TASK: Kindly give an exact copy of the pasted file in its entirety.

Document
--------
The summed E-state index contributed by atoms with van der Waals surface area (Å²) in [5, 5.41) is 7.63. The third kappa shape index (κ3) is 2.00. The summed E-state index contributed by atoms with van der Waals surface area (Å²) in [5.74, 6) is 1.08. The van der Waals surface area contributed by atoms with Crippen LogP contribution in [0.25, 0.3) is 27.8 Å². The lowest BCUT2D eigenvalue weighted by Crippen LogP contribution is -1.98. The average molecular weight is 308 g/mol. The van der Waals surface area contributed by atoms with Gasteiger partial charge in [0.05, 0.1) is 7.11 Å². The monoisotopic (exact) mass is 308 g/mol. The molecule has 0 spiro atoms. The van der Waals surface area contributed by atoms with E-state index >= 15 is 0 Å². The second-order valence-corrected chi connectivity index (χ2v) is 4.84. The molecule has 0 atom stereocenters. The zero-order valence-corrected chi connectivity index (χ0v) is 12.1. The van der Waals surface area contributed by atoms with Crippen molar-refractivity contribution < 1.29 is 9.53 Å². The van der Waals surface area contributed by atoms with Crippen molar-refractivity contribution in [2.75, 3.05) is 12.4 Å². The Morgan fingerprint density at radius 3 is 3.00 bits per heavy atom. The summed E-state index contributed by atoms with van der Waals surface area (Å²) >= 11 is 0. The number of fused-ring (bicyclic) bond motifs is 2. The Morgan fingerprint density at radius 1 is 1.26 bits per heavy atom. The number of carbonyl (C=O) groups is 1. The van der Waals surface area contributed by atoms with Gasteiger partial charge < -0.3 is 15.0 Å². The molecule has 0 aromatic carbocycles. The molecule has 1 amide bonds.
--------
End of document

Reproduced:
The summed E-state index contributed by atoms with van der Waals surface area (Å²) in [5, 5.41) is 7.63. The third kappa shape index (κ3) is 2.00. The summed E-state index contributed by atoms with van der Waals surface area (Å²) in [5.74, 6) is 1.08. The van der Waals surface area contributed by atoms with Crippen LogP contribution in [0.25, 0.3) is 27.8 Å². The lowest BCUT2D eigenvalue weighted by Crippen LogP contribution is -1.98. The average molecular weight is 308 g/mol. The van der Waals surface area contributed by atoms with Gasteiger partial charge in [0.05, 0.1) is 7.11 Å². The monoisotopic (exact) mass is 308 g/mol. The molecule has 0 spiro atoms. The van der Waals surface area contributed by atoms with E-state index >= 15 is 0 Å². The second-order valence-corrected chi connectivity index (χ2v) is 4.84. The molecule has 0 atom stereocenters. The zero-order valence-corrected chi connectivity index (χ0v) is 12.1. The van der Waals surface area contributed by atoms with Crippen molar-refractivity contribution < 1.29 is 9.53 Å². The van der Waals surface area contributed by atoms with Crippen molar-refractivity contribution in [2.75, 3.05) is 12.4 Å². The Morgan fingerprint density at radius 3 is 3.00 bits per heavy atom. The summed E-state index contributed by atoms with van der Waals surface area (Å²) >= 11 is 0. The number of fused-ring (bicyclic) bond motifs is 2. The Morgan fingerprint density at radius 1 is 1.26 bits per heavy atom. The number of carbonyl (C=O) groups is 1. The van der Waals surface area contributed by atoms with Gasteiger partial charge < -0.3 is 15.0 Å². The molecule has 0 aromatic carbocycles. The molecule has 1 amide bonds.